Hagar was a slave/purchased servant, and you and I don’t consider having slaves to be noble either. My point is that we have to look at Sarai’s behavior from the context of her society. Was corporal punishment permissible in her culture?

    For a very long time, Ur was thought to have been located in Northwest Mesopotamia. In the early 20th Century, Charles Leonard Woolley discovered some things that led him to believe that Ur was in the Southeast. His assertion that the southeastern city was Abraham’s home is considered controversial. I don’t know much more beyond that, but that would at least give you a place to start looking.

  11. Julie M. Smith
    February 25, 2006 at 11:02 pm


    Your thoughts on ‘hearken’ are interesting; I’ve never thought about that before. I don’t have anything else to say except that I need to think about it more!

    I have no good answers on the issue of dismissing Hagar. I sense that there are elements of this story that reflect Abraham, Sarah, and/or Hagar messing up and other elements that reflect them being inspired but I’m not certain which are which.

    Your other questions are also _excellent_ and I need to think more. I appreciate your posting them; they are really interesting. I hope you’ll be back next week with more!

  12. February 26, 2006 at 11:00 am

    Are we safe concluding that Shem is Melchizedek (Gen 14:18-20) & is there any Hebrew etymology regarding the name Shem with Jerusalem? See Bible Dictionary under Shem & Melchizedek. So, if these two are the same, do you find it strange that in just 500+- years people could become so wicked when they still have a passenger of the ark (Shem) around to bear testimony about the dire consequences of not following God & the living prophet. What do you think of this?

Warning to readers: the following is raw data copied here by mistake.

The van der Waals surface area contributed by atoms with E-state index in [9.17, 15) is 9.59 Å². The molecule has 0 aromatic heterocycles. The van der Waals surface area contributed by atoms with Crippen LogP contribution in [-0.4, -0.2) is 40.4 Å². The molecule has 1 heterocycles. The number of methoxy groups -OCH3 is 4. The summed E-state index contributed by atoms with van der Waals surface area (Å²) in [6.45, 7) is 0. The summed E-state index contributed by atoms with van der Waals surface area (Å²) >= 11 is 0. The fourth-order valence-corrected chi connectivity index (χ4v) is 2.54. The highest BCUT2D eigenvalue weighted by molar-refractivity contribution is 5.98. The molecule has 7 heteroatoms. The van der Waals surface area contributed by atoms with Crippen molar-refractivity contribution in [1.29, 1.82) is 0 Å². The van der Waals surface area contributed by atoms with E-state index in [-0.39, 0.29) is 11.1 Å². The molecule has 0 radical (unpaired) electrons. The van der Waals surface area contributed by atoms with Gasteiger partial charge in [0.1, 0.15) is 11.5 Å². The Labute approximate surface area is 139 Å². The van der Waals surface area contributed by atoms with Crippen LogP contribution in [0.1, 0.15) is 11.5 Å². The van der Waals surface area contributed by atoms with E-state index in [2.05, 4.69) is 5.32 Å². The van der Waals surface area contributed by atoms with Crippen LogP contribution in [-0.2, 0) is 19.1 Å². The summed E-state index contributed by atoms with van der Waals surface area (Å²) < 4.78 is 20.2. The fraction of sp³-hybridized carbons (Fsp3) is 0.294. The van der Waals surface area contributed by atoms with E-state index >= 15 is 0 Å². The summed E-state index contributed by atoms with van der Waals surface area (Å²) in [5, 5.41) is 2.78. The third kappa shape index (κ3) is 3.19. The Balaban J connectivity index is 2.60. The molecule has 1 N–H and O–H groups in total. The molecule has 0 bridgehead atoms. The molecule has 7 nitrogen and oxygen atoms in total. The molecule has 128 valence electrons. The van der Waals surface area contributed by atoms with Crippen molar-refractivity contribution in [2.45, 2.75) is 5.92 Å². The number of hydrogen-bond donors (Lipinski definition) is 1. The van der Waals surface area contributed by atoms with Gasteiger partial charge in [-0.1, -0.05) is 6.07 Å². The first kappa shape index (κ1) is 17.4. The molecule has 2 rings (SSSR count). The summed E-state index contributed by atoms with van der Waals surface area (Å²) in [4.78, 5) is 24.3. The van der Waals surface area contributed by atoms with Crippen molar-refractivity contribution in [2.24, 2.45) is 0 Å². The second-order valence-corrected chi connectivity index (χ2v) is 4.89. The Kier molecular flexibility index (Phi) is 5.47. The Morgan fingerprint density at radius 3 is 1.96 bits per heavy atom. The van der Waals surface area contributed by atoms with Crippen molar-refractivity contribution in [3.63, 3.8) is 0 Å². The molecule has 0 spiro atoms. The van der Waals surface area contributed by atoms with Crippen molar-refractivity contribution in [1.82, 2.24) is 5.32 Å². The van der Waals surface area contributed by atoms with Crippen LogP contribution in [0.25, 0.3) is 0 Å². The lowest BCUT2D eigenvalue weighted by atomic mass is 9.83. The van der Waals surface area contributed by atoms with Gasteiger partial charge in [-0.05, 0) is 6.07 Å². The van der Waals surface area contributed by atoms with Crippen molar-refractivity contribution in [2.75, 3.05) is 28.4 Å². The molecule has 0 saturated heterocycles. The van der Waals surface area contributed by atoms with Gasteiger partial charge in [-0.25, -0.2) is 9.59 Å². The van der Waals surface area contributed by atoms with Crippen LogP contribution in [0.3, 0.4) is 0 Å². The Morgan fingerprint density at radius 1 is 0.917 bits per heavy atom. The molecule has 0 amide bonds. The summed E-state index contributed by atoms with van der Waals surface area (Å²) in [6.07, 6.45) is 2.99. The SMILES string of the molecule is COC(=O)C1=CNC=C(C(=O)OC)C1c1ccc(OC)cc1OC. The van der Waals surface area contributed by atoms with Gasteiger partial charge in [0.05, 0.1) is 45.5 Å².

13. February 26, 2006 at 11:14 am

    RE: JST Gen. 14:25-40 as we see Abraham giving tithes to Melchizedek, do you see this as Abraham giving only 10% or living the United Order?

  14. Marti Calder
    February 26, 2006 at 3:47 pm

    Most biblical scholars (Orson Scott Card refers to them in his book “Sarah”) agree that Sarah WAS beautiful. They think, however, that somewhere along the line, the “kings” got confused. Most agree that it was probably Pharoah who wanted her. she was young and beautiful. At the time of the later story, she would have been nearly 100 years old. I’m going to present it this way to my class.

  15. Aaron Brown
    February 26, 2006 at 4:50 pm

    “A small minority of people are OK with this story; the vast majority are horrified by it. We usually work as hard as we can to deny that horror, but I’m not sure that is the best approach.”

    I agree. However, in my experience, when we point out that Isaac was probably around 35 years old, rather than a little kid, we are somewhat mitigating the horror. Whether the teacher (or class participant) does this intentionally or unintentionally, it will frequently have this effect on some. Which is why I’ve never liked the point.

    On the other hand, portraying Isaac as an adult allows us to make a point about his valiant obedience that wouldn’t be as strong were he instead a little child.

    Aaron B

  16. Julie M. Smith
    February 26, 2006 at 5:28 pm

    Aaron, I think it must remain an open question. All we know about his age is what we know from the text: old enough to have been weaned and to form coherent questions, under 35 or so because his mother will die in the next chapter. Any effort to be more precise about his age is just speculation.